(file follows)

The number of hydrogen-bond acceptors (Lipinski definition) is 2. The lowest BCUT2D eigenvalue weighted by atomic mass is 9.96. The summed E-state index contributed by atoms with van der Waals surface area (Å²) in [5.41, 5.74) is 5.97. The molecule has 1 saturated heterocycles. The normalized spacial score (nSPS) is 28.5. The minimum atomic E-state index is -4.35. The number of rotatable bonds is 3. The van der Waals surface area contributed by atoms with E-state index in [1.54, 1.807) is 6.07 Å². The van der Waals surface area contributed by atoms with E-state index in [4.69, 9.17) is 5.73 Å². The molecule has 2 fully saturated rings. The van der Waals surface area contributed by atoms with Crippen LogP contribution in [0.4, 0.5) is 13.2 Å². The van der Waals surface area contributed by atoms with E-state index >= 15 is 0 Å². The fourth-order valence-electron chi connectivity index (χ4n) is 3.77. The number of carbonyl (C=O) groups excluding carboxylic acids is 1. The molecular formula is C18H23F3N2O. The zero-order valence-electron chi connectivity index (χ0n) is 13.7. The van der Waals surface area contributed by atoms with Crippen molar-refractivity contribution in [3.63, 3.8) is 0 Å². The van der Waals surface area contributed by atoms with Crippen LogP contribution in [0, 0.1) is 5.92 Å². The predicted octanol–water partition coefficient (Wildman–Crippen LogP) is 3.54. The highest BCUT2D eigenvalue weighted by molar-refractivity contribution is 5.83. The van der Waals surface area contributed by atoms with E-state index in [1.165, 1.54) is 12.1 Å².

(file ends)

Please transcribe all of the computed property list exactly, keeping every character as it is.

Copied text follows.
The number of hydrogen-bond acceptors (Lipinski definition) is 2. The lowest BCUT2D eigenvalue weighted by atomic mass is 9.96. The summed E-state index contributed by atoms with van der Waals surface area (Å²) in [5.41, 5.74) is 5.97. The molecule has 1 saturated heterocycles. The normalized spacial score (nSPS) is 28.5. The minimum atomic E-state index is -4.35. The number of rotatable bonds is 3. The van der Waals surface area contributed by atoms with E-state index in [1.54, 1.807) is 6.07 Å². The van der Waals surface area contributed by atoms with E-state index in [4.69, 9.17) is 5.73 Å². The molecule has 2 fully saturated rings. The van der Waals surface area contributed by atoms with Crippen LogP contribution in [0.4, 0.5) is 13.2 Å². The van der Waals surface area contributed by atoms with E-state index >= 15 is 0 Å². The fourth-order valence-electron chi connectivity index (χ4n) is 3.77. The number of carbonyl (C=O) groups excluding carboxylic acids is 1. The molecular formula is C18H23F3N2O. The zero-order valence-electron chi connectivity index (χ0n) is 13.7. The van der Waals surface area contributed by atoms with Crippen molar-refractivity contribution in [3.63, 3.8) is 0 Å². The van der Waals surface area contributed by atoms with Crippen LogP contribution in [0, 0.1) is 5.92 Å². The predicted octanol–water partition coefficient (Wildman–Crippen LogP) is 3.54. The highest BCUT2D eigenvalue weighted by molar-refractivity contribution is 5.83. The van der Waals surface area contributed by atoms with E-state index in [1.165, 1.54) is 12.1 Å².